I’m now serving my website with a MIME type of
application/xhtml+xml, rather than
text/html as it used to be (and as 99% of websites are). What does this mean, you ask? Anything important?
Well, not really for you. Mostly for me. But those reasons are the same ones that mean you should be implementing
application/xhtml+xml on YOUR site, too.
- XHTML served as
text/htmlis tag soup.
Yes kids, it’s true. XHTML does not exist in HTML, so no matter what DOCTYPE you’re using, you’re still getting nothing but HTML. There is no such thing as <br /> in HTML. All one-sided tags close themselves. Many other examples as well. So why is this important? Because browsers are happiest about rendering XHTML when you tell them it’s XHTML. This forced rendering has as its side effect…
- Write good code or die.
If you have just one bad tag or misplaced identifier, your site will die. This is good. It forces you to write good code and not get sloppy. You’ll notice sometimes my site dies because I need to fix IdioQuote to output characters like & and > in their encoded forms. Being forced to code correctly means your site will always be valid.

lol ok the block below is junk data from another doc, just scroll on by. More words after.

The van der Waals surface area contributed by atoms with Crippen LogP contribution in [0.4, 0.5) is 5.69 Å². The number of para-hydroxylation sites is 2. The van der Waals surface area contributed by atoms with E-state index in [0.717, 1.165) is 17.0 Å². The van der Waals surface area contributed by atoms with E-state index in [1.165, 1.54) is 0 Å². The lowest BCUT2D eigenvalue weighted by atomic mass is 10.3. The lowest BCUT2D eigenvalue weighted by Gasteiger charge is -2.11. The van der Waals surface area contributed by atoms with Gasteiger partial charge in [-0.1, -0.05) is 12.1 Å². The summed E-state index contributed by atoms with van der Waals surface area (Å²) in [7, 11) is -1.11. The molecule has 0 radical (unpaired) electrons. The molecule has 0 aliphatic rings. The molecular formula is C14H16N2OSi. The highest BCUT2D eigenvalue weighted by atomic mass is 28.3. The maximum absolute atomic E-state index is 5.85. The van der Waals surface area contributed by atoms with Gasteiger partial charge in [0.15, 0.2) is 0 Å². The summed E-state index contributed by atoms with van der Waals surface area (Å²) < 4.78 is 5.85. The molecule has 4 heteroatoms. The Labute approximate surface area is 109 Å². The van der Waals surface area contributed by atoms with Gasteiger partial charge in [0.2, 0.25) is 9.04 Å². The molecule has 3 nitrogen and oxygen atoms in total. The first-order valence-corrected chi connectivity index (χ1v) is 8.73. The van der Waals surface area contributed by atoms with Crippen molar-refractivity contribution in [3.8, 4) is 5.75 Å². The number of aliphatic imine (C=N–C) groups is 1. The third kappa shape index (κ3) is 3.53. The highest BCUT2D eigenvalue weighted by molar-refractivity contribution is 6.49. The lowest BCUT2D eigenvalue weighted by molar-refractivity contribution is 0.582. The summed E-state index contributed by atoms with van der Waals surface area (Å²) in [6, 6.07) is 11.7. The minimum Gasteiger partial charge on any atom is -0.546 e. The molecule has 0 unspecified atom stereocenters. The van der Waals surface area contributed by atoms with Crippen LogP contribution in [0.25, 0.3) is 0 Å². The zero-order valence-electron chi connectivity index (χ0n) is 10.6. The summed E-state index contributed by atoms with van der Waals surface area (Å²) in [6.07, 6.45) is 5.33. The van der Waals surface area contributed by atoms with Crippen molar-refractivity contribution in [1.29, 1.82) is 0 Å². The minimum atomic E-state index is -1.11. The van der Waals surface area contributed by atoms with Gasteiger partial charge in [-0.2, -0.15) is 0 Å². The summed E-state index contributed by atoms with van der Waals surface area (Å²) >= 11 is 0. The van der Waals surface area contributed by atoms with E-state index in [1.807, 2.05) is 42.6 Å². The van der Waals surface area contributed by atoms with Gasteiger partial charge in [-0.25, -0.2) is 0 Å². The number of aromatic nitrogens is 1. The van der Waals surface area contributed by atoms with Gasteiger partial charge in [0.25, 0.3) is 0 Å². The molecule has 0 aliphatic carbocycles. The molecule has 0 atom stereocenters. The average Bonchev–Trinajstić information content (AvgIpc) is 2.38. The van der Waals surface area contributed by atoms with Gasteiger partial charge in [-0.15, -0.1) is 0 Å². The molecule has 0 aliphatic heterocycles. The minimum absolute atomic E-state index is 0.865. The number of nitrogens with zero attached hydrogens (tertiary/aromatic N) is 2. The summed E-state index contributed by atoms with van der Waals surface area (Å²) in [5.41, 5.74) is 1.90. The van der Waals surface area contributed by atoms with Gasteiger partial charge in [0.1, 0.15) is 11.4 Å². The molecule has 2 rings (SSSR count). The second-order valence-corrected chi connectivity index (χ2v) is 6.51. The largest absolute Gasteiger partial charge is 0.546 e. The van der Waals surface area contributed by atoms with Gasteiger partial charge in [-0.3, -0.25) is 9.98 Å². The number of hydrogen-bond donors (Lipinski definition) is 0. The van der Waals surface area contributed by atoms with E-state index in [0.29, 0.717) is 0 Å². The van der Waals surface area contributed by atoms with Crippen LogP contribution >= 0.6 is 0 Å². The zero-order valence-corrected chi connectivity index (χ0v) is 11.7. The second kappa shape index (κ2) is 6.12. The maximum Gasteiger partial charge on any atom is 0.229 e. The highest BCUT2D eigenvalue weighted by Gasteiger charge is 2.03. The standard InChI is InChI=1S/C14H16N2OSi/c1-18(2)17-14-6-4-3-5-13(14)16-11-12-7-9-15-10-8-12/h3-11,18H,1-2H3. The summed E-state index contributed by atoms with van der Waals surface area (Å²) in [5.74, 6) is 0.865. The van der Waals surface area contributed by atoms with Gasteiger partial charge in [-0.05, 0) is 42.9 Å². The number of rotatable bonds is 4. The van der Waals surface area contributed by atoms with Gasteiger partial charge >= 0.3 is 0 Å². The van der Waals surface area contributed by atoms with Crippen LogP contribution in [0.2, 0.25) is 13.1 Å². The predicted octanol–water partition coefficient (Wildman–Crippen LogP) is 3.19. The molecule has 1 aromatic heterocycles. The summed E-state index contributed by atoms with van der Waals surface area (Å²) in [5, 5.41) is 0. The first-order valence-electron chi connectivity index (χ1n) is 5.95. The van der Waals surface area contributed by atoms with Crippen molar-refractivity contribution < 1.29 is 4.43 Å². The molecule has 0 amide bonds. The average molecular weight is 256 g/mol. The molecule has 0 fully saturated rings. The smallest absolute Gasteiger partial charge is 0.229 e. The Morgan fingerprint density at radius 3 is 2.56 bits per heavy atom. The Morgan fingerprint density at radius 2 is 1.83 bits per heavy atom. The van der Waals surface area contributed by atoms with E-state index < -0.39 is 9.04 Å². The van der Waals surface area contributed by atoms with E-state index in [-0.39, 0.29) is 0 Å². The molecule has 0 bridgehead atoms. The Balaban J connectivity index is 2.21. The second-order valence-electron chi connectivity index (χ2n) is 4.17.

- You can create your own selectors easily.
With a true XHTML page, it’s easy to create custom tags that you can use in special ways. Check out this excellent article on creating your own XML namespace. Want to mark up PHP code with syntax coloring? Yes please.
- IE users
Guess who doesn’t support true XHTML? Yes, yes. Commence grumbling. Internet Explorer will scream and run at the mere sight of
application/xhtml+xml, so you must use PHP to sniff for it and deliver good old HTML 4.01 Strict to that evil browser. Not so hard… but they’ll miss all the eye candy. Chances are though, if they’re using Internet Explorer, they’re too
denseto notice that there was any hope of eye candy to begin with. (Note to self, get an annoying popup for IE users soon!
But in the end, the benefits are almost entirely for me, the developer. And they could be yours too… if you learn to use MIME types.